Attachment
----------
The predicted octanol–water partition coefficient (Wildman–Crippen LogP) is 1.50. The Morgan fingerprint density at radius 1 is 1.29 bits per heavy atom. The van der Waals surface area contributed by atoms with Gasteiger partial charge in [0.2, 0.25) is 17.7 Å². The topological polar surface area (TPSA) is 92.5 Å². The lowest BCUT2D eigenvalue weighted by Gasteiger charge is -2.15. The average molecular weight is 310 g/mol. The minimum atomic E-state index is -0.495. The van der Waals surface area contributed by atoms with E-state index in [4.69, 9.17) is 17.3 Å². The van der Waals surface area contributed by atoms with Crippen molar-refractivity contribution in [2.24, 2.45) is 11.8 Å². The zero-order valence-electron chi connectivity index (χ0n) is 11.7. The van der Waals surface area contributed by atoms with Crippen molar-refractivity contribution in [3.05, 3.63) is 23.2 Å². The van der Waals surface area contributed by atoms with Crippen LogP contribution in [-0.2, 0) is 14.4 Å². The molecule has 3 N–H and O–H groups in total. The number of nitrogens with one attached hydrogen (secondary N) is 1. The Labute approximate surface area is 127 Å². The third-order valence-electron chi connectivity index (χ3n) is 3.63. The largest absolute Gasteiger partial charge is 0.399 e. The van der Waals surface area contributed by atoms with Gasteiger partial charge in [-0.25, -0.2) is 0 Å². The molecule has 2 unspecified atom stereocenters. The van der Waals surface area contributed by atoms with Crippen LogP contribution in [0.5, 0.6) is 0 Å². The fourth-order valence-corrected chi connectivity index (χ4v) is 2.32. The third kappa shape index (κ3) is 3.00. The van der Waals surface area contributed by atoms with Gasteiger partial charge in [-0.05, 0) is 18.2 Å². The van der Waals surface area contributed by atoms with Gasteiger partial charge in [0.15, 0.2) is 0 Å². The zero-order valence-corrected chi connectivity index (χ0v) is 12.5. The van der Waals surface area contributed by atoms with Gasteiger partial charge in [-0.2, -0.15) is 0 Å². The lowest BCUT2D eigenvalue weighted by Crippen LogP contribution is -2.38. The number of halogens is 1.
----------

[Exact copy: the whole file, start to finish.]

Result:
The predicted octanol–water partition coefficient (Wildman–Crippen LogP) is 1.50. The Morgan fingerprint density at radius 1 is 1.29 bits per heavy atom. The van der Waals surface area contributed by atoms with Gasteiger partial charge in [0.2, 0.25) is 17.7 Å². The topological polar surface area (TPSA) is 92.5 Å². The lowest BCUT2D eigenvalue weighted by Gasteiger charge is -2.15. The average molecular weight is 310 g/mol. The minimum atomic E-state index is -0.495. The van der Waals surface area contributed by atoms with E-state index in [4.69, 9.17) is 17.3 Å². The van der Waals surface area contributed by atoms with Crippen molar-refractivity contribution in [2.24, 2.45) is 11.8 Å². The zero-order valence-electron chi connectivity index (χ0n) is 11.7. The van der Waals surface area contributed by atoms with Crippen molar-refractivity contribution in [3.05, 3.63) is 23.2 Å². The van der Waals surface area contributed by atoms with Crippen LogP contribution in [-0.2, 0) is 14.4 Å². The molecule has 3 N–H and O–H groups in total. The number of nitrogens with one attached hydrogen (secondary N) is 1. The Labute approximate surface area is 127 Å². The third-order valence-electron chi connectivity index (χ3n) is 3.63. The largest absolute Gasteiger partial charge is 0.399 e. The van der Waals surface area contributed by atoms with Gasteiger partial charge in [-0.25, -0.2) is 0 Å². The molecule has 2 unspecified atom stereocenters. The van der Waals surface area contributed by atoms with Crippen LogP contribution in [0.5, 0.6) is 0 Å². The fourth-order valence-corrected chi connectivity index (χ4v) is 2.32. The third kappa shape index (κ3) is 3.00. The van der Waals surface area contributed by atoms with Gasteiger partial charge in [-0.05, 0) is 18.2 Å². The van der Waals surface area contributed by atoms with Gasteiger partial charge in [0.15, 0.2) is 0 Å². The zero-order valence-corrected chi connectivity index (χ0v) is 12.5. The van der Waals surface area contributed by atoms with Gasteiger partial charge in [-0.2, -0.15) is 0 Å². The lowest BCUT2D eigenvalue weighted by Crippen LogP contribution is -2.38. The number of halogens is 1.